• Developmental milestones

    These are the abilities and behaviors that children typically have or achieve by their age. Developmental milestones are based on decades of research and give the average age by when most children will achieve specific skills.

  • Dysphagia

    Difficulty swallowing that can cause discomfort, pain, choking, or other difficulties when eating or drinking.

  • Early intervention

    This term has two meanings: 1) publicly-funded programs that make specific therapy and education services available to children from birth through age 3 who have developmental delays or disabilities, or 2) a general term to describe taking fast action to support a child’s growth and development as soon as the need for intervention (pediatric therapy) is noticed.

  • Evidence-based

    Supported by a large amount of scientific research that guides treatment based on the best, most current evidence that the treatment is effective.

  • Expressive language

    The ability to use language to share your thoughts and ideas clearly with others.

  • Feeding therapy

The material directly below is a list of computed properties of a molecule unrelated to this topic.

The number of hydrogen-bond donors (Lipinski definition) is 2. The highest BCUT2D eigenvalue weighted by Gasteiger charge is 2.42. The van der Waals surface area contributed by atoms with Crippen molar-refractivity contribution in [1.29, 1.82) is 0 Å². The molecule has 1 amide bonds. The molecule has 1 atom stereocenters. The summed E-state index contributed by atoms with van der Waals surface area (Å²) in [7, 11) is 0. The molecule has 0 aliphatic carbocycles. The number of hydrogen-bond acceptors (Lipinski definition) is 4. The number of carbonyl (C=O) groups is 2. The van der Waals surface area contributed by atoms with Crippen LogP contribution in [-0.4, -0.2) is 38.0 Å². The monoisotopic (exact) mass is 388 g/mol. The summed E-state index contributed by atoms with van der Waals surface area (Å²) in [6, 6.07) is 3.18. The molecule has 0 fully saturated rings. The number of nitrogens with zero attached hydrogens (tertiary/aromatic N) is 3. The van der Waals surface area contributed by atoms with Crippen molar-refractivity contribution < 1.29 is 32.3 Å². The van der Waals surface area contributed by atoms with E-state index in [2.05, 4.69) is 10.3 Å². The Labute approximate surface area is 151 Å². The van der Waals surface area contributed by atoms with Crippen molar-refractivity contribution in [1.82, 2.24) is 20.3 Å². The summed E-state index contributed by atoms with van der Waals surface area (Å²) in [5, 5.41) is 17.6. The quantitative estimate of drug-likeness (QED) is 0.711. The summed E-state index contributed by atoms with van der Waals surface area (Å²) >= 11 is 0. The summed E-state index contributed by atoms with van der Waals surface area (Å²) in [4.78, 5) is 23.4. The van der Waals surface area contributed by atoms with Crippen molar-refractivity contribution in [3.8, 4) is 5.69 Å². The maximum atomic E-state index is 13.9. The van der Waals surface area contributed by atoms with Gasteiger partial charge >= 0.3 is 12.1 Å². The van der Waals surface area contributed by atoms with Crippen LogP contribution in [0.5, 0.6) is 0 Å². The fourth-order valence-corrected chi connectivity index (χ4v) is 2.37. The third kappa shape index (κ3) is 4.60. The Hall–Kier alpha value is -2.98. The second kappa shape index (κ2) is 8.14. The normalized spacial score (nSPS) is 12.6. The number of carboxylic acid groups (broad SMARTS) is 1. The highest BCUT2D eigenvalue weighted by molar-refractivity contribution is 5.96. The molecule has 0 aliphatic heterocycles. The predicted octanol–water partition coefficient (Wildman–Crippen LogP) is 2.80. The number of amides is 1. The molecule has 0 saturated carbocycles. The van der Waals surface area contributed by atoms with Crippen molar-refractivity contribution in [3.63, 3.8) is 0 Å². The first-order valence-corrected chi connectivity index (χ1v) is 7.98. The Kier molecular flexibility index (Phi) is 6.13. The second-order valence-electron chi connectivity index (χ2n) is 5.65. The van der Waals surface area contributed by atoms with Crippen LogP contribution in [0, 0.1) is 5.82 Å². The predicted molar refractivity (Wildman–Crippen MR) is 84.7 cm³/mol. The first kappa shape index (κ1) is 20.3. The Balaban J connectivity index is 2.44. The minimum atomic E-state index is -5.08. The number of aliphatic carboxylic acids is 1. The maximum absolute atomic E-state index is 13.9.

A specialized type of therapy designed to help children improve their ability to chew, swallow, nurse, self-feed, and tolerate a variety of textures and flavors of food. The goal is to increase a child's nutritional intake and ability to enjoy mealtimes.

  • Fine motor skills

    The ability to make small and precise movements using muscles in the hands and feet for tasks like writing and buttoning clothes.

  • Fluency

    Smooth and flowing speech that is easy to understand.

  • Holistic

    A treatment approach that considers the whole person and their circumstances as opposed to addressing the current injury, disease, delay, etc. Holistic pediatric therapy looks at the child’s current skills and limitations, their home and school environments, their family, their personal goals, and much more to provide the most comprehensive treatment possible.

  • Hypersensitive

    The condition of being more sensitive than others to sensory input such as touch, sound, or taste.

  • Hyposensitive